On Friday Chairman Phil Mendelson’s Committee on Public Safety and the Judiciary held a roundtable discussion on the Omnibus Crime Bill. The roundtable on the legislation, Bill 17-951, was to focus on the bill’s gun, anti-gang, and witness protection provisions. Chairman Mendelson & Councilwoman Muriel Bowser were measured in their support or opposition of the bill in their opening statements. Ms. Bowser, in particular, noted her own concerns about gangs and violence throughout the city. Councilmember Jack Evans, however, vigorously supported the legislation and called for tougher penalties; he also spoke about the problem of suspects not being held when they should be on repeat offenses.
First to speak was the Public Defender’s Office. Ms. Laura Hankins spoke at length in opposition to the bill’s increased gun control provisions, and in opposition to mandatory minimum sentences included in the legislation as being bad public policy. She further raised concerns with the witness protection provisions as unnecessary and constrictive for defense attorneys.
Next to speak was Mr. Carl Takei with the ACLU. He echoed the Public Defender’s testimony, and testified in strong opposition to the bill’s anti-gang provisions. Both Ms. Hankins & Mr. Takei also submitted extensive written testimony opposing each section of the legislationi.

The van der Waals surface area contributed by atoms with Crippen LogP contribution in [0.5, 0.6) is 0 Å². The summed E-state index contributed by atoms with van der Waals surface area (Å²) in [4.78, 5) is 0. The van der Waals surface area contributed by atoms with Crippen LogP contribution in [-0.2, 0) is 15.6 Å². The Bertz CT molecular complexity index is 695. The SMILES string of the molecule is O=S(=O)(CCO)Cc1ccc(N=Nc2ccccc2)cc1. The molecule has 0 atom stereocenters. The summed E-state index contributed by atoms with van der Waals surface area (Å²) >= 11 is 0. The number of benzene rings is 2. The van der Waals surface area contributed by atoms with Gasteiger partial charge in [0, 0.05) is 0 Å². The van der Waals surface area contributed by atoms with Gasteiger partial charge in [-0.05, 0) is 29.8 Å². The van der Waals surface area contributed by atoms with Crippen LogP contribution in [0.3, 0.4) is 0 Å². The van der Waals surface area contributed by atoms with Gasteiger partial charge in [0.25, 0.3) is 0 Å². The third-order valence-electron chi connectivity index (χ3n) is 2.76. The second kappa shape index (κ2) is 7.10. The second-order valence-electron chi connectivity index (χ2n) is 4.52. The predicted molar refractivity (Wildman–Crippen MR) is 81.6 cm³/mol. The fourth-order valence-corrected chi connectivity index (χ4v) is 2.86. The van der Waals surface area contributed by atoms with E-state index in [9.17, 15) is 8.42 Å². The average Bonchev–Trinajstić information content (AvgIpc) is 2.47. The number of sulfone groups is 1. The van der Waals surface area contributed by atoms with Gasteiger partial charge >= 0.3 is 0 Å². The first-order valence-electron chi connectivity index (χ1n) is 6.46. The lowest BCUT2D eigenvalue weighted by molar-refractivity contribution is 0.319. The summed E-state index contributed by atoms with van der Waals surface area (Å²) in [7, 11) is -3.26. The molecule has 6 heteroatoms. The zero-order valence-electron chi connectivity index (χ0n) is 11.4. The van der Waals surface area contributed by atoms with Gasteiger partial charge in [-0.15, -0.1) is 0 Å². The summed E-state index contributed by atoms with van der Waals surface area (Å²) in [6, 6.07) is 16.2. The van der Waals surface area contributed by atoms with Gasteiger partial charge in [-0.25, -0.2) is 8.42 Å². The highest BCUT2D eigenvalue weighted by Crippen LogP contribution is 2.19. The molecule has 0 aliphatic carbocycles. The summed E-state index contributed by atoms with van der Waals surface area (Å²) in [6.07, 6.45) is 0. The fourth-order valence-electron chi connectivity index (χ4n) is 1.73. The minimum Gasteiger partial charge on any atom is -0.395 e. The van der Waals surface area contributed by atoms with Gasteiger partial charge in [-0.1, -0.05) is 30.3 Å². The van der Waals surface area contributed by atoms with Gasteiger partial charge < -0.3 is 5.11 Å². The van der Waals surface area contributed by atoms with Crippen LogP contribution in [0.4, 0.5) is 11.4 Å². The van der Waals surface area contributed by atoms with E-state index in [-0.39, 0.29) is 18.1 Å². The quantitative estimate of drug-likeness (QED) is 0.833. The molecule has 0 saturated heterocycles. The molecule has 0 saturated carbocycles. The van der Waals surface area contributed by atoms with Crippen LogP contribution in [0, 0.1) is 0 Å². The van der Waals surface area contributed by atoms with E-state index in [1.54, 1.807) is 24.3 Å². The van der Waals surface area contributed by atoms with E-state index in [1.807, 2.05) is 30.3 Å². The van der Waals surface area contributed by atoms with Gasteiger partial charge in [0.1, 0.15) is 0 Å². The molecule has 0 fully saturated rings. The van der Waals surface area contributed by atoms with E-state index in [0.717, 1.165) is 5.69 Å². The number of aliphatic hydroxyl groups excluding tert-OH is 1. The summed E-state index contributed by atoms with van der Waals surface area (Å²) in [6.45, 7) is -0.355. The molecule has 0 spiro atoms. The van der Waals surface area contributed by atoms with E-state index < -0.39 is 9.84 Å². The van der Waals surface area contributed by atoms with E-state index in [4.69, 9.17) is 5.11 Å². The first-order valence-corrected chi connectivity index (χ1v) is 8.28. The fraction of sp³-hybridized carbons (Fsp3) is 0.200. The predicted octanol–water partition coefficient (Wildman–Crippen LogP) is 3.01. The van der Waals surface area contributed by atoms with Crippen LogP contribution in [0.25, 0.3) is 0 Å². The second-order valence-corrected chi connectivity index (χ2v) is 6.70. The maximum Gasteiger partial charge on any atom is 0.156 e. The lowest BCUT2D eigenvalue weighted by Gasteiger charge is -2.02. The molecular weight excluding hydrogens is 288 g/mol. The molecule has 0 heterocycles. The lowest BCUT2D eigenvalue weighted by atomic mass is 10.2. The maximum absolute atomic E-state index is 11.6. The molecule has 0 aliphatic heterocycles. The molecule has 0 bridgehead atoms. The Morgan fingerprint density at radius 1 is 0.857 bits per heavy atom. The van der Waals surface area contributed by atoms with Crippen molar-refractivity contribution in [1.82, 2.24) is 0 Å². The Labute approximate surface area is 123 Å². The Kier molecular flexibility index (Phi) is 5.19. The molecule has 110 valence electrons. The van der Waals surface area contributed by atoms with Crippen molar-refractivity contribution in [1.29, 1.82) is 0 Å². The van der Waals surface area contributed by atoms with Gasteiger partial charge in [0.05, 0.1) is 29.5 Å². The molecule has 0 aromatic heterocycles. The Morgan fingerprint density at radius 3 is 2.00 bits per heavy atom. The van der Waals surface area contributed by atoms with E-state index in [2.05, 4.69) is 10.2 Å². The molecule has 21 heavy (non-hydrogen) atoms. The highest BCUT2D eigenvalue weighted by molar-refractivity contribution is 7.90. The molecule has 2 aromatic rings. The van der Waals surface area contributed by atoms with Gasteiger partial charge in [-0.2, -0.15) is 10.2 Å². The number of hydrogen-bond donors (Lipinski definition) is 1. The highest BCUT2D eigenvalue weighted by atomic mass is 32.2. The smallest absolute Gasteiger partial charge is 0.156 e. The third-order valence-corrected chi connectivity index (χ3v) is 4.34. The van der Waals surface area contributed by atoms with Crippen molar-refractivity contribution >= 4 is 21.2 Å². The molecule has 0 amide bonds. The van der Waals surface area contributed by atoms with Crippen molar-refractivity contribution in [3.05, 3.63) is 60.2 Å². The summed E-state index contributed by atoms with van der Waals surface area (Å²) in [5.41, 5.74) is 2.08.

Mr. Richard Gilbert with the National Association of Criminal Defense Lawyers spoke extemporaniously, echoing previous testimony. He repeated that mandatory minimums are bad policy.
PSA 102 Co-Coordinator Robert Pittman spoke in measured support of the bill, lauding the bill’s firearm discharge provisions, and to some extent the legislation’s gang provisions.
Commissioner Jack Jacobson (ANC 2B04) spoke in favor of the legislation, in terms of holding repeat offenders accountable and in providing the U.S. Attorney’s Office additional tools when investigating and prosecuting cases. He was supported in part by Brian Wrenn, a public witness.
Two additional witnesses, Ronald Moten with Peaceaholics and Jonathan Howard with Returning Citizens United, spoke in strong opposition of the entire bill. They both stated that additional penalties for crimes should not be imposed until economic and social opportunities are afforded to the areas of the city plagued by crime.
There is much work to be done on this legislation, and it is likely that the bill will not pass before the end of this Council Period on December 16. However, it is a priority for the Mayor, and will be reintroduced early in January. The legislation must then recieve a hearing, a second reading, and be considered by the Council. It’s a long process, but the Mayor wants to pass the legislation.
To provide written testimony on the bill, please email letters and/or comments on the legislation to Ms. Heidi Tseu at [email protected].